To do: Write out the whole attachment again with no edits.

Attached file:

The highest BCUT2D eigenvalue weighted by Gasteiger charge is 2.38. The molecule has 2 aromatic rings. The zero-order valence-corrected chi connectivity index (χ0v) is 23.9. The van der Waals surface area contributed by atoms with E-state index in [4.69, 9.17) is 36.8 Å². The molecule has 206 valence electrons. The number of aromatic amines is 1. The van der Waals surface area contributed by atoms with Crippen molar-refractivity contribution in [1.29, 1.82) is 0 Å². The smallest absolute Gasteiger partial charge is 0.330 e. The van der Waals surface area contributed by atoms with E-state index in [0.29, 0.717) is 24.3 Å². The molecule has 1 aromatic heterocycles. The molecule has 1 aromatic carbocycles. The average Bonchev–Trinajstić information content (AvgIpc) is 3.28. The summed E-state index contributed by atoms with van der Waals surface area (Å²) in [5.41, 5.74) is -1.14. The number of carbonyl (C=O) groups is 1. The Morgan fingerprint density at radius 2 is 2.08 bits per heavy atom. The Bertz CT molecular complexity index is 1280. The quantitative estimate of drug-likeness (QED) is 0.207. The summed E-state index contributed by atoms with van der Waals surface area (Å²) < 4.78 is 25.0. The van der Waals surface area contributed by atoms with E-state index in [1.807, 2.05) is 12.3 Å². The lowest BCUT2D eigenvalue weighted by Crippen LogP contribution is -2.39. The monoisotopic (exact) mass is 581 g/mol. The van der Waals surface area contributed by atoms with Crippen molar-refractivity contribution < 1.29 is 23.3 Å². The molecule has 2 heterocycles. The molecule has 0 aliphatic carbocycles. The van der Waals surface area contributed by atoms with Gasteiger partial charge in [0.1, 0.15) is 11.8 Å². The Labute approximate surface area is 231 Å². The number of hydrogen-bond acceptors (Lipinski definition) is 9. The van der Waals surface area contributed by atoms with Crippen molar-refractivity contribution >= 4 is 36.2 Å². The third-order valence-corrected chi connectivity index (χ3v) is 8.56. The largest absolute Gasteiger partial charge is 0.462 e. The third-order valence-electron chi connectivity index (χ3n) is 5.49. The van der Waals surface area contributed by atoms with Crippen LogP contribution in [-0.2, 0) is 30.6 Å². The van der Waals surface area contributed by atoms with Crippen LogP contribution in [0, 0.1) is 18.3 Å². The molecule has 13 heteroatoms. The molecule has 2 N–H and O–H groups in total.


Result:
The highest BCUT2D eigenvalue weighted by Gasteiger charge is 2.38. The molecule has 2 aromatic rings. The zero-order valence-corrected chi connectivity index (χ0v) is 23.9. The van der Waals surface area contributed by atoms with E-state index in [4.69, 9.17) is 36.8 Å². The molecule has 206 valence electrons. The number of aromatic amines is 1. The van der Waals surface area contributed by atoms with Crippen molar-refractivity contribution in [1.29, 1.82) is 0 Å². The smallest absolute Gasteiger partial charge is 0.330 e. The van der Waals surface area contributed by atoms with E-state index in [0.29, 0.717) is 24.3 Å². The molecule has 1 aromatic heterocycles. The molecule has 1 aromatic carbocycles. The average Bonchev–Trinajstić information content (AvgIpc) is 3.28. The summed E-state index contributed by atoms with van der Waals surface area (Å²) in [5.41, 5.74) is -1.14. The number of carbonyl (C=O) groups is 1. The Morgan fingerprint density at radius 2 is 2.08 bits per heavy atom. The Bertz CT molecular complexity index is 1280. The quantitative estimate of drug-likeness (QED) is 0.207. The summed E-state index contributed by atoms with van der Waals surface area (Å²) < 4.78 is 25.0. The van der Waals surface area contributed by atoms with E-state index in [1.807, 2.05) is 12.3 Å². The lowest BCUT2D eigenvalue weighted by Crippen LogP contribution is -2.39. The monoisotopic (exact) mass is 581 g/mol. The van der Waals surface area contributed by atoms with Crippen molar-refractivity contribution < 1.29 is 23.3 Å². The molecule has 2 heterocycles. The molecule has 0 aliphatic carbocycles. The van der Waals surface area contributed by atoms with Gasteiger partial charge in [0.1, 0.15) is 11.8 Å². The Labute approximate surface area is 231 Å². The number of hydrogen-bond acceptors (Lipinski definition) is 9. The van der Waals surface area contributed by atoms with Crippen molar-refractivity contribution >= 4 is 36.2 Å². The third-order valence-corrected chi connectivity index (χ3v) is 8.56. The largest absolute Gasteiger partial charge is 0.462 e. The third-order valence-electron chi connectivity index (χ3n) is 5.49. The van der Waals surface area contributed by atoms with Crippen LogP contribution in [-0.2, 0) is 30.6 Å². The van der Waals surface area contributed by atoms with Crippen LogP contribution in [0, 0.1) is 18.3 Å². The molecule has 13 heteroatoms. The molecule has 2 N–H and O–H groups in total.